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Microcontroller Programming and Interfacing Texas Instruments MSP430 by Daniel J. Pack, Steven F. Barrett

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6.11. LABORATORY EXERCISE: GENERATION OF VARYING PULSE WIDTH 213
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6.11 LABORATORY EXERCISE: GENERATION OF VARYING
PULSE WIDTH MODULATED SIGNALS TO CONTROL
DC MOTORS
Purpose: The purpose of this laboratory exercise is to program an MSP430 series controller to
generate a pulse-width modulated signal/waveform with varying duty cycle to control the speed of
a DC motor. The program requires you to use the input capture and output compare capabilities of
the controller. To meet the requirements of this laboratory exercise, you must
Use the output compare system to modify the duty cycle of the output waveform,
Use the input capture system to monitor the number of pulses generated by the output compare
system and adjust the output waveform appropriately,
Change the duty cycle based on a desired DC motor speed profile,
Configure Port 1 pins, and
Verify the output waveform by connecting the output pin on Port 1 to an oscilloscope.
Documentation: User Manual of your MSP430 microcontroller board
Prelab: For the prelab, complete a flowchart and pseudocode for your program.
Description: As we learned in this chapter, the timer system of the MSP430 series microcon-
troller is used for signal generation, measurement, and timing. In this lab, you are asked to configure
an MSP430 series controller to generate desired output waveforms using its output compare system.
The contents of the output compare system registers are programmed to set and clear the logic states
of an output pin and cause an interrupt related to the output pin.
The output event occurs when the free running counter (TAR) value matches the value stored
in the designated output compare register (TACCRx). By adjusting the value in the TACCRx
register, one can program MSP430 to change the time when an output event occurs. The input
capture system is used to monitor the incoming signal. In this laboratory exercise, it is used to count
the number of pulses being generated by the output compare pin. By counting the number of pulses,
the input capture system can keep track of the time the output waveform is generated and modify
the duty cycle accordingly. The physical pins used in this laboratory are P1.1 and P1.2, where P1.1
will be used as the input capture pin and the P1.2 pin will be used as the output compare pin.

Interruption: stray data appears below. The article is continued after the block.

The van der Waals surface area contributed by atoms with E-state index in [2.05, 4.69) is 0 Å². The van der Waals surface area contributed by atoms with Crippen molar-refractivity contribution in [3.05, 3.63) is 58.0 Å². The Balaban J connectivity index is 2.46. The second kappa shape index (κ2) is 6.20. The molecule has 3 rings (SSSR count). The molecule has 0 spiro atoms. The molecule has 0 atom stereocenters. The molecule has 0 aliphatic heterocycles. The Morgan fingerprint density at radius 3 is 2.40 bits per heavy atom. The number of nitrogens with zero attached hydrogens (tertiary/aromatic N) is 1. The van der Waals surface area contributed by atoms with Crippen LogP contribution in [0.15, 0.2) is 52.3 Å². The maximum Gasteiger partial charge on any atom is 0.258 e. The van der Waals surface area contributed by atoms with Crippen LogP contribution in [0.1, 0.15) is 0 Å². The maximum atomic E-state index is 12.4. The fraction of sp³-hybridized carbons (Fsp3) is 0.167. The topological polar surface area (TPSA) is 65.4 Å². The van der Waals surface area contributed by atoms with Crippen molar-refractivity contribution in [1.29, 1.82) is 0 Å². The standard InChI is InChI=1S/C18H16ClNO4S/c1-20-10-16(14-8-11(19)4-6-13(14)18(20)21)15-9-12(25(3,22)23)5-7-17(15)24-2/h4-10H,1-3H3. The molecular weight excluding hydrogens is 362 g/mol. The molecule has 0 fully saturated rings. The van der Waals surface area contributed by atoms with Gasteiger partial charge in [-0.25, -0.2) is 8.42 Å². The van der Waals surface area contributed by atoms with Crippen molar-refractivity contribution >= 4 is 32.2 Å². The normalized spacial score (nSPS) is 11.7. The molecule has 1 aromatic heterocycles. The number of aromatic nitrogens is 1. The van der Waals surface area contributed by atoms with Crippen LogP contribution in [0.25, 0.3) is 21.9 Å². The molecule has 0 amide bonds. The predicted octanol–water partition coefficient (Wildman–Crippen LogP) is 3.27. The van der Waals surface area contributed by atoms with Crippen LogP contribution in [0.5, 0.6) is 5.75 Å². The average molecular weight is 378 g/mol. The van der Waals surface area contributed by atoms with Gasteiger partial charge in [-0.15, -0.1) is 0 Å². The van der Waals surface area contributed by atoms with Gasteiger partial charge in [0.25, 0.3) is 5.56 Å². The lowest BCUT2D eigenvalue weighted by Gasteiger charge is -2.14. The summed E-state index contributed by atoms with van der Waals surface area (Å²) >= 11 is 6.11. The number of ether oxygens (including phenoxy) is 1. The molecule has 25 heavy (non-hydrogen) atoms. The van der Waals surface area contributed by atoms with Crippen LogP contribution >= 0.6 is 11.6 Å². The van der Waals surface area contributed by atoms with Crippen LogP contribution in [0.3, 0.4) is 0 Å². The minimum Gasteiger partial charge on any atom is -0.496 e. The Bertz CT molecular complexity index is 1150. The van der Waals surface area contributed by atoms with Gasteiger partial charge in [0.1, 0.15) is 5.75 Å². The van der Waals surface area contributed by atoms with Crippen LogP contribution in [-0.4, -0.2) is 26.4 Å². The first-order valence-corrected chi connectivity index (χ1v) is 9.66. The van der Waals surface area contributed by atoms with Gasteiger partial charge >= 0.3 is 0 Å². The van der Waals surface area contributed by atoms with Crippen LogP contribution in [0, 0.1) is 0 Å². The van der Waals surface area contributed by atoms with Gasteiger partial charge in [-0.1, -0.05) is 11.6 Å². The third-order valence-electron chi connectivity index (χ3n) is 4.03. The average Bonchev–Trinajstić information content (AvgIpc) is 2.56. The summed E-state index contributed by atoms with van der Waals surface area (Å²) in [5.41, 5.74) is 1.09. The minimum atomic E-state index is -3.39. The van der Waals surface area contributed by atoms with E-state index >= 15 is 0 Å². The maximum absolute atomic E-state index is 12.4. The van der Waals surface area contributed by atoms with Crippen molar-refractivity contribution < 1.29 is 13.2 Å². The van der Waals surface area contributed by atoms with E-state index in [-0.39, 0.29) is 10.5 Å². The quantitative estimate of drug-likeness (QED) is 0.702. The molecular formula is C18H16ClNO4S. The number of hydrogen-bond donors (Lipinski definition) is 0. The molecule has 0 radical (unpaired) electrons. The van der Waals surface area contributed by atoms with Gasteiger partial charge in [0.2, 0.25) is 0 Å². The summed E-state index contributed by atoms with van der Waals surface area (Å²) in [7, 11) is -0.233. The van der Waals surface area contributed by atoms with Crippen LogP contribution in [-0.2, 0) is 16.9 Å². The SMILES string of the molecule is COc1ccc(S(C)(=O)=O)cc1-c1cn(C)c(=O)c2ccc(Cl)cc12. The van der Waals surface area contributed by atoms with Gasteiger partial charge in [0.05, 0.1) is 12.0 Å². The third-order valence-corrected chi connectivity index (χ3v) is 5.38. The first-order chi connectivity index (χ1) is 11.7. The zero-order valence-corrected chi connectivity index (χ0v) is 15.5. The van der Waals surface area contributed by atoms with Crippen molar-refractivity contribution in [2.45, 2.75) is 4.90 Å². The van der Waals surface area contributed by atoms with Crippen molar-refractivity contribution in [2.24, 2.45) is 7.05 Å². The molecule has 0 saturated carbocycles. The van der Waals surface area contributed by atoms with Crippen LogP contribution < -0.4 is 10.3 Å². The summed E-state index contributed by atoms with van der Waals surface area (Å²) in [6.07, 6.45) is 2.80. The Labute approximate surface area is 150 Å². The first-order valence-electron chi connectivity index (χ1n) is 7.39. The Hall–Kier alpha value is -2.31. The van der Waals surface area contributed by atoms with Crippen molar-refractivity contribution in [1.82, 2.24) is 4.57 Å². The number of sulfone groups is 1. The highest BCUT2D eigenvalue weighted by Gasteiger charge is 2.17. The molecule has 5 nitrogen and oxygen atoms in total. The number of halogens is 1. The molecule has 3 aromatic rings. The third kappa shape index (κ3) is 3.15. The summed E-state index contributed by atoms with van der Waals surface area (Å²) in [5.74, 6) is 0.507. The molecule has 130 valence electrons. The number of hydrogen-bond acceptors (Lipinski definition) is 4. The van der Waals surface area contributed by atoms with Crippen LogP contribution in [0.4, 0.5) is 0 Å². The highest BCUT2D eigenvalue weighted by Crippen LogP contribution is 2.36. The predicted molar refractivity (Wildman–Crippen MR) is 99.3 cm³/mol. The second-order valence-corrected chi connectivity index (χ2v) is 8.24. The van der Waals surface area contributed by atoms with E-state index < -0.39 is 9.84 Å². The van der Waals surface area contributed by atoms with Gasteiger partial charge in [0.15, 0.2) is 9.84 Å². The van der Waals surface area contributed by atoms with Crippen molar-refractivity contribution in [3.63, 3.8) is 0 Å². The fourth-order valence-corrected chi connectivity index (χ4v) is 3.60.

Tasks: In this lab, you need to write a program to modify the duty cycle of an output periodic
signal in real-time. The desired speed profile (velocity versus time) is shown in Figure 6.23. The
y-axis shows the desired duty cycle, and the x-axis shows the time duration for the entire profile.The
duty cycle should increase from 0% to 50% during the first three seconds, maintain the 50% duty
214 6. TIMER SYSTEMS
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Figure 6.23: Desired speed profile for the DC motor.
cycle for another 3 seconds, and decrease to 0% duty cycle during the last three second period. The
waveform period is 32 msec (This is the default time for the TAR register to count from 0 to 65,536.).
You must generate approximately 457, 32 msec pulses. The duty cycle should increase linearly from
0% to 50% in 3 seconds, or in 152 pulses. Using P1.2 pin as the output pin, the TACCR2 register
value should change from 0000h to 8000h in 152 pulses or by adding approximately 216 counts to
the TACCR2 register at each pulse.
Procedure To generate the desired pulse width modulated signal, use P1.2 pin as the output compare
pin and P1.1 as the input capture pin.
Turn on the Timer System.
Turn off the Watchdog Timer.
Generate the pulse width modulated signal.
Set the logic states on the output pin to be low (off) when successful compares are made
by configuring bits in the TACCTL2 register.
Use the TACCR0 system to set logic state high (on) the pulse using the TACCTL0
register.
Set up the duty cycle.
We are using the square wave period of 32 msec. We can find a corresponding number
that represents a desired duty cycle. For example, 8000h represents 50% duty cycle. When
8000h is stored in the TACCR2 register and the TAR register value matches with the
one in TACCR2, the designated action (logic off ) takes place on the output pin.

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